Jen Psaki, Spokesperson of the State Department comments on Kobane on Daily Press Briefing of January 27, 2015:
QUESTION: The biggest challenge in Kobani seems to be over. The Kurdish officials from Iraq and from Kobani have declared victory there. But as you know, there are many more challenges that faces the rebels protecting the city. Of course, they have said it officially that they don’t have ammunition – enough ammunition and stuff. Also the civilians who want to go back to the city, when they want to rebuild the city – I’m wondering whether the United States is going to be a major player in terms of providing humanitarian and military assistance for the people and the rebels there to help alleviate the challenge that remain.
PSAKI: Well, we have been, continue to be, have consistently been the largest provider of humanitarian assistance as it relates to the Syria conflict in the world, and that won’t change. And certainly, as there are humanitarian needs, whether it’s in Kobani and other places, I expect that we will contribute – continue to be major contributors.
I know you’re looking ahead, but obviously the point we’re at now, so let me just reiterate this. As CENTCOM announced yesterday, anti-ISIL forces now control approximately 90 percent of the city of Kobani, and we congratulate its brave defenders. We’ll continue to support them as we look to the coming weeks ahead. This is an important step in the first phase of a long-term campaign to degrade and ultimately defeat ISIL, because of the strategic value ISIL places on Kobani.
I think, broadly speaking, the fight against ISIL is far from over, but we do feel that their failure in Kobani has denied them one of their strategic objectives. And over time, we’ve seen that they’ve not only used Kobani as a base for driving their own narrative of inevitability, but also they’ve put a lot of resources and people into Kobani as well.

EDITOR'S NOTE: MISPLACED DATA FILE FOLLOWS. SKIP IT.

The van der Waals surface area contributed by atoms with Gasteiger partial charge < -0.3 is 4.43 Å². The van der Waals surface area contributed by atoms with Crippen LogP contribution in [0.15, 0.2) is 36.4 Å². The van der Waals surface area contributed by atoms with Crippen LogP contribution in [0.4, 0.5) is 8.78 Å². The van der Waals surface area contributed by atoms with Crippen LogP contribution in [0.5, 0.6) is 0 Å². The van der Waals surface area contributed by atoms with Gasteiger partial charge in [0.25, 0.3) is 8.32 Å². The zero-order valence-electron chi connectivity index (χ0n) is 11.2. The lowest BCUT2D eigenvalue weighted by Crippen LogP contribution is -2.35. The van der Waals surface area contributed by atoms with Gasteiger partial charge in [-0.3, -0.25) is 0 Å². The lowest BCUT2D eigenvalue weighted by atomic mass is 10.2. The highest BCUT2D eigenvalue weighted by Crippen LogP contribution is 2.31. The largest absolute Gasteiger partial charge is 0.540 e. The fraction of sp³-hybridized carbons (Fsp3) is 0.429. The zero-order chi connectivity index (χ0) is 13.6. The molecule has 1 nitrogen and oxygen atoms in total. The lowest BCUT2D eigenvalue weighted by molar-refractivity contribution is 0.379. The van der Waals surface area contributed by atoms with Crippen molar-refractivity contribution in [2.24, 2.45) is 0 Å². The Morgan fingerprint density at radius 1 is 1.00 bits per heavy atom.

QUESTION: There is no doubt that without the United States military support, the rebels would not have been able, probably, to do what they have done. But as you know, the United States has helped transfer weapons to those rebels. But should we expect that they would receive more ammunition? Because probably the United States is the only partner they can look up to now. Turkey is not going to do that; Syrian Government is not going to do that. Should we expect the United States to do that? Because ISIS could, at any moment, when the airstrikes are gone, come back and recapture the town and attack the town.
PSAKI: As I mentioned, we will continue to support the effort. In terms of more specifics, I’d certainly point you to my colleagues at the Department of Defense.